It was only Leora, myself, and the engineer Joe Randolph, with Leora even taking over from Joe on the mixing desk on occasion. I programmed all of the drum beats and unusual sounds myself”. They were accompanied whilst recording by their new-born daughter, Eva, who Joe nicknamed ‘Studio Baby’ on account of her sleeping in Emerson’s keyboard case.

Emerson fondly recalls that “Leora and Joe made an awesome team giving me the unique sounds I wanted. My wife and I felt like family with the owner and engineers there. I still remember Joe walking around with Eva as she giggled. Real To Reel was a great place to lay my music and vocals down.” In fact, Joe’s voice was even used on the track ‘If You Need Me, Call Me’, which “is about having people in your life that you have done several things for that tell you constantly ‘If you need me, call me’, but when you finally ask them for help, they are unavailable.

We named the album If You Need Me, Call Me because this happens everywhere all the time”. In regards to ‘Sending All My Love Out’, Emerson explains that “the lyrics refer to the fact that you can give your love and care to your family or even friends but that may never be enough. What’s wrong with your family? This isn’t the movies, so be honest with yourself that your family may not be there for you. Love yourself and bump the rest to enjoy your life. ‘Raw Deal, Cocaine Kills’ came to me while watching the news and commercials. Athletes were dying from drug overdoses and we felt a need to bring this to light in a way you could tell your friends, children and family. ‘Why Are You So Cold’ started out as ‘Putting You On Hold’. After hearing the music, Leora told me that the music sounded more like it was saying ‘Why Are You So Cold’, so we went with that and built it from there. ‘Nosey Neighbours’ concerns what we all have encountered – you’re doing something to your home, and your neighbours look out of their window at you but offer no help; and lastly, ‘Sound Track’ is feel good, danceable music. This instrumental has a vibe of it’s own.”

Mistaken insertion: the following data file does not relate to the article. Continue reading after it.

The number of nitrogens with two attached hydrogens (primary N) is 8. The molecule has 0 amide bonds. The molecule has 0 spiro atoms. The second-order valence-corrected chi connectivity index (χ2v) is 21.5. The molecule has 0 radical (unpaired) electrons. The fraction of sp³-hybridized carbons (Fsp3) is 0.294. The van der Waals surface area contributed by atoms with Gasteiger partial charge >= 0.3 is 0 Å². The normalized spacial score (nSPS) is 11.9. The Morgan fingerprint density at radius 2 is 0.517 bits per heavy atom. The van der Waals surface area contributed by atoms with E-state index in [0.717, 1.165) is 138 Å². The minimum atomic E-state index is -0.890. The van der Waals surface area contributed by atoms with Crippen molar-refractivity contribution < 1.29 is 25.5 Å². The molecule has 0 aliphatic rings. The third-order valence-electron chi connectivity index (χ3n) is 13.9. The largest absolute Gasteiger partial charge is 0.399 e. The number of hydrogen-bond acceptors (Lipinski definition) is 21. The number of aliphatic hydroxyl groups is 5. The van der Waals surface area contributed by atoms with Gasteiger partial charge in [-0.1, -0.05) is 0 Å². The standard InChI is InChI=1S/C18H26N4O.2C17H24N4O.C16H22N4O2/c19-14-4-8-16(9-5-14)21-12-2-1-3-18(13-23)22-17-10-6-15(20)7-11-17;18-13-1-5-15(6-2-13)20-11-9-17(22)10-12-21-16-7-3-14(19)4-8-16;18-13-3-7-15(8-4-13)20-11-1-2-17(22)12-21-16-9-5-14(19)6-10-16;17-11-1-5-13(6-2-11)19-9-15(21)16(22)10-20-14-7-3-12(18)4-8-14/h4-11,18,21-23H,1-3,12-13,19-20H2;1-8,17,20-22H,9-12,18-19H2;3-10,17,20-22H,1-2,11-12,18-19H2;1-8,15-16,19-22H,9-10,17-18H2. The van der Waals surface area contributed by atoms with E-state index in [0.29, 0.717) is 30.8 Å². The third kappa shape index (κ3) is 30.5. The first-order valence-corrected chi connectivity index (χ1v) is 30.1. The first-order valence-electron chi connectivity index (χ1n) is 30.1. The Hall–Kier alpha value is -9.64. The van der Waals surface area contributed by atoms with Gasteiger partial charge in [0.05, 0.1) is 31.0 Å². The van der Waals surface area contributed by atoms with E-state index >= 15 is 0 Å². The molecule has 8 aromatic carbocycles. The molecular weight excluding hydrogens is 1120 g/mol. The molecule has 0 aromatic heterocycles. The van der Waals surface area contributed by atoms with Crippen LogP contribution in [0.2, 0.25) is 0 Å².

Five hundred copies of the single ‘Sending All My Love Out’ were pressed, with Willie Butts, a friend in the local music industry handing them out to local clubs, and the rest distributed by Leora under the moniker of Lee Distribution.

Emerson recalls that the single was played on 92.1 FM in Jackson, Georgia by the DJs Wonderful Ray and Mr. Buggs and was in jukeboxes across the city. However, ultimately the record failed to fare as well as it probably deserved, and with Emerson having to look after his family, he was unable to tour and promote his music.

This was expounded by Leora’s ill health and the fact that she had also “worked herself to death” performing, managing, distributing the record. In the end, the album was never released – as Emerson explains, “I was going to release the album when we knew we could enjoy it.”

Since releasing the single in 1988, Emerson has held various occupations, and still plays the keyboards and programs his own “beats and crazy sounds” at home. He still resides in Rex, Georgia, with Leora and Emerson Jr. We hope that this much deserved release allows the spotlight to turn on and celebrate such a visionary and talented musical duo and gives them the success that they deserve.”

Emerson’s If You Need Me, Call Me is out now on Kalita Records.